TSM Episode 392: Burgers and Biscuits

Yay, a new Final Fantasy! Hmm, an action game? Ugh, playable party members only via season pass!?

Pictured: the series of emotions felt by someone playing Final Fantasy XV for the first time.

Download: Released 2016.09.05

Imitanis brings to the podcast a comprehensive knowledge of the many forms of biscuits; Lusipurr provides an American corollary with burgers, sausages, and pizza; and resident Aussie SiliconNooB provides the beer in this end-of-the-summer celebration.

8 comments on “TSM Episode 392: Burgers and Biscuits”

  1. I did not read the Tabata interview because I’m just not interested in playing XV. But good god, the things discussed here, the quotes from that guy? I’m -glad- I’m not touching that thing. The man is a moron. Final Fantasy XIV, a bloody MMO, is more akin to Final Fantasy than anything I’ve played in the series since the turn of the millennium. What does that say about the competency of the devs at Square?

  2. Additionally I’d like to add that this reading has been another homerun. Much like Interview With the Vampire, I entered into it disinterested and wound up struggling not to rush out to buy a copy prematurely to the reading just to carry on.

    This is the only podcast I listen to where I anticipate being read to. Well done.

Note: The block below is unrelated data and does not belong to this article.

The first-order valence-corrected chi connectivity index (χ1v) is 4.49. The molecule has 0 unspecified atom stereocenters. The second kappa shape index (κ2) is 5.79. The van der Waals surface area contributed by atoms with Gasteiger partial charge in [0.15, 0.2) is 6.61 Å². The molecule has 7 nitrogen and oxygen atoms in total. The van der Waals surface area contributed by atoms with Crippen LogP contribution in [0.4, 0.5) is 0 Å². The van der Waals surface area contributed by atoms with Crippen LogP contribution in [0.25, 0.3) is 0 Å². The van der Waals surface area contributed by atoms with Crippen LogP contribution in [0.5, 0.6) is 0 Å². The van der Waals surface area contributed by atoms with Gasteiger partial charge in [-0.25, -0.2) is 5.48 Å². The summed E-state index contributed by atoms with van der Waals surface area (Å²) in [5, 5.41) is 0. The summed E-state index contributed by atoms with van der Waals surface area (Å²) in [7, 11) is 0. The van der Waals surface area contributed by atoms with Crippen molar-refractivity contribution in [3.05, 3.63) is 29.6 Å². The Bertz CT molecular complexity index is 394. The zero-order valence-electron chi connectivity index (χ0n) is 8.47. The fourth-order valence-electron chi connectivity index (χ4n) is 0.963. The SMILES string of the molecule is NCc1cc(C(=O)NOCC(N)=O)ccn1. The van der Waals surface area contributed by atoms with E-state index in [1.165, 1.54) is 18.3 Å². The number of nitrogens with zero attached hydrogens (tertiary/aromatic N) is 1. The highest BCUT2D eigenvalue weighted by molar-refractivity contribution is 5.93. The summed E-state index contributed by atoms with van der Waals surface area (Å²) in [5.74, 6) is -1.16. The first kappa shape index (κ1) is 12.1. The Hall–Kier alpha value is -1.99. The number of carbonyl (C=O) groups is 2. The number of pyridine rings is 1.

3. @Wolfe: Thank you! The kind words are appreciated.

    What really upsets me about SE is not that they are butchering Final Fantasy XV in a rush towards some sort of modernist bottom. After all, virtually every big company is doing that. It is a function of becoming too big, spending too much money, and having too many people involved. What upsets me is that SE has demonstrated that they can fix the problem: their management of the FFXIV fiasco and the subsequent development of that game shows that with strong, clear leadership and an absolute remit of authority, great things can be done. And, their creation of Tokyo RPG Factory and the development of Setsuna shows that they are aware that properly funded small groups can make great games if they are realistic about their expectations.

    Except that these are both sideshows. SE does these things but does not take any of the lessons to heart with regard to its core operations. Instead, it blunders from making one mistake to making the same mistake again, only larger. That’s not excusable to the same degree. They aren’t just too big to survive like so many other companies: instead, they know what is wrong and they simply don’t resolve it.

  4. FFXIV is a treasure. I honestly can’t think of a better designed MMO at the moment. It’s got great balance, good content, and plenty of challenge.

    FFXV is going to be a disaster. And it doesn’t need to be.

    You don’t have to iterate the FF formula. Just give us a good story, memorable characters, turn-based battles, and pretty graphics. The plot can even be formulaic — group of Rebels must take down Evil Empire. Have us visit a snowy mountain, a beach, a fire cave, and a ninja village. Make us learn to summon monsters. Someone has to kill and Ogopogo for a sword. Some nonsense about crystals.

    Boom. License to print money.

  5. @Lane: I think I may have mentioned this on SN’s news post, but that is what is so frustrating for me. SE has all the ingredients to do well. They even have the recipe. But they have a lot of cooks who have determined to throw all of the ingredients and recipes away in favour of making mud pies. The whole thing is infuriating.